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Selected by Gwyn Jones - the eminent Celtic scholar - for their excellence and variety, these nine Icelandic sagas include "Hen-Thorir," "The Vapnfjord Men," "Thorstein Staff-Struck," "Hrafnkel the Priest of Prey," "Thidrandi whom the Goddesses Slew," "Authun and the Bear," "Gunnlaug Wormtongue," "King Hrolf and his Champions," and the title piece.
The Saga of the Greenlanders and Eirik the Red’s Saga contain the first ever descriptions of North America, a bountiful land of grapes and vines, discovered by Vikings five centuries before Christopher Columbus. Written down in the early thirteenth century, they recount the Icelandic settlement of Greenland by Eirik the Red, the chance discovery by seafaring adventurers of a mysterious new land, and Eirik’s son Leif the Lucky’s perilous voyages to explore it. Wrecked by storms, stricken by disease and plagued by navigational mishaps, some survived the North Atlantic to pass down this compelling tale of the first Europeans to talk with, trade with, and war with the Native Americans.
In this stimulating and reliable introduction to the Icelandic saga, Peter Hallberg correctly designates the genre as "Scandinavia's sole, collective original contribution to world literature." These prose narratives dating from the thirteenth century are characterized by a psychological realism which sets them apart from all other contemporary forms of European literature. Mr. Hallberg's emphasis is on the branch of saga literature which deals with the native heroes--with the settlement of Iceland by Norse chieftains and with the lives of these settlers and their descendants. After disposing of the controversial "free-prose" theory of the origin and transmission of these stories, the author treats such problems as style and character portrayal, dreams and destinies, values and ideals, humor and irony. Several of the major sagas are studied in some detail. The concluding discussion concerns the decline of saga writing and the role played by the Sagas in modern Scandinavian life and literature. Paul Schach's introduction and copious annotation furnish additional background material and bibliographical references to English translations of the individual sagas and to significant studies on the major problems of saga research. Although intended primarily for the layman, The Icelandic Saga is of value to the specialist since it judiciously evaluates and incorporates the revolutionary findings of the so-called "Icelandic school" of saga study.
"Close examination of the significant theme of other-worldly encounters in Norse myth and legend, including giantesses, monsters and the dead"--Provided by publisher.
Laughing Shall I Die explores the Viking fascination with scenes of heroic death. The literature of the Vikings is dominated by famous last stands, famous last words, death songs, and defiant gestures, all presented with grim humor. Much of this mindset is markedly alien to modern sentiment, and academics have accordingly shunned it. And yet, it is this same worldview that has always powered the popular public image of the Vikings—with their berserkers, valkyries, and cults of Valhalla and Ragnarok—and has also been surprisingly corroborated by archaeological discoveries such as the Ridgeway massacre site in Dorset. Was it this mindset that powered the sudden eruption of the Vikings onto the European scene? Was it a belief in heroic death that made them so lastingly successful against so many bellicose opponents? Weighing the evidence of sagas and poems against the accounts of the Vikings’ victims, Tom Shippey considers these questions as he plumbs the complexities of Viking psychology. Along the way, he recounts many of the great bravura scenes of Old Norse literature, including the Fall of the House of the Skjoldungs, the clash between the two great longships Ironbeard and Long Serpent, and the death of Thormod the skald. One of the most exciting books on Vikings for a generation, Laughing Shall I Die presents Vikings for what they were: not peaceful explorers and traders, but warriors, marauders, and storytellers.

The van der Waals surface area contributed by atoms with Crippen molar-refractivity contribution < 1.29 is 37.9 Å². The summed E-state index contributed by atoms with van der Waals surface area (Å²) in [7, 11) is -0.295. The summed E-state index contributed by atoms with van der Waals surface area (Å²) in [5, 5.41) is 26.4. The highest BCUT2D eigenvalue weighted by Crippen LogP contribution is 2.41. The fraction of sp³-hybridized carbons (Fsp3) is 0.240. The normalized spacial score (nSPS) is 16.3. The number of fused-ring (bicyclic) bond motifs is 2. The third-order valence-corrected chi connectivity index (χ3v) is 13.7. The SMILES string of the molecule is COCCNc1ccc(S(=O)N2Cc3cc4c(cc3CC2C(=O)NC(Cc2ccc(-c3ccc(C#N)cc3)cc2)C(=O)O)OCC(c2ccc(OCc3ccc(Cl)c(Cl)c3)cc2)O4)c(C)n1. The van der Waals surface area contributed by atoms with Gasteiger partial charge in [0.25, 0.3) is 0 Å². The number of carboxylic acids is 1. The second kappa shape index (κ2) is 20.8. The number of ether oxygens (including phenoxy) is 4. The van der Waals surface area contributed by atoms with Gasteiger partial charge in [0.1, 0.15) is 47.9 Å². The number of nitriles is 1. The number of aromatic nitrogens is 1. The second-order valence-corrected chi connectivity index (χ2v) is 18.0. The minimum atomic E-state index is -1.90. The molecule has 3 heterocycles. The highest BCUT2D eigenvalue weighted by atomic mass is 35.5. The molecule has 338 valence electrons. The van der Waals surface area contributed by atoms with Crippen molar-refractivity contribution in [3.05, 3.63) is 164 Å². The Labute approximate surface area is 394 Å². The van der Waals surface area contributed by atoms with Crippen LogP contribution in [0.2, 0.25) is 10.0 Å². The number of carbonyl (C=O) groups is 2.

Known for its outrageous humor, occasionally controversial content, and often silly spirit, Monty Python's Flying Circus poked fun at nearly everything. Indeed, many of the allusions and references in the program were routinely obscure, and therefore, not always understood or even noticed. This exhaustive reference identifies and explains the plethora of cultural, historical, and topical allusions of this landmark series. In this resource, virtually every allusion and reference that appeared in an episode is identified and explained. Organized chronologically by episode, each entry is listed alphabetically, indicates what sketch it appeared in, and is cross-referenced between episodes. Scholars and fans who already appreciate the silliness of the Pythons can also enjoy the acculturated know-it-all-ness of their heroes.
Fairy tales are alive with the supernatural - elves, dwarfs, fairies, giants, and trolls, as well as witches with magic wands and sorcerers who cast spells and enchantments. Children into Swans examines these motifs in a range of ancient stories. Moving from the rich period of nineteenth-century fairy tales back as far as the earliest folk literature of northern Europe, Jan Beveridge shows how long these supernatural features have been a part of storytelling, with ancient tales, many from Celtic and Norse mythology, that offer glimpses into a remote era and a pre-Christian sensibility. The earliest stories often show significant differences from what we might expect. Elves mingle with Norse gods, dwarfs belong to a proud clan of magician-smiths, and fairies are shape-shifters emerging from the hills and the sea mist. In story traditions with roots in a pre-Christian imagination, an invisible other world exists alongside our own. From the lost cultures of a thousand years ago, Children into Swans opens the door on some of the most extraordinary worlds ever portrayed in literature - worlds that are both starkly beautiful and full of horrors.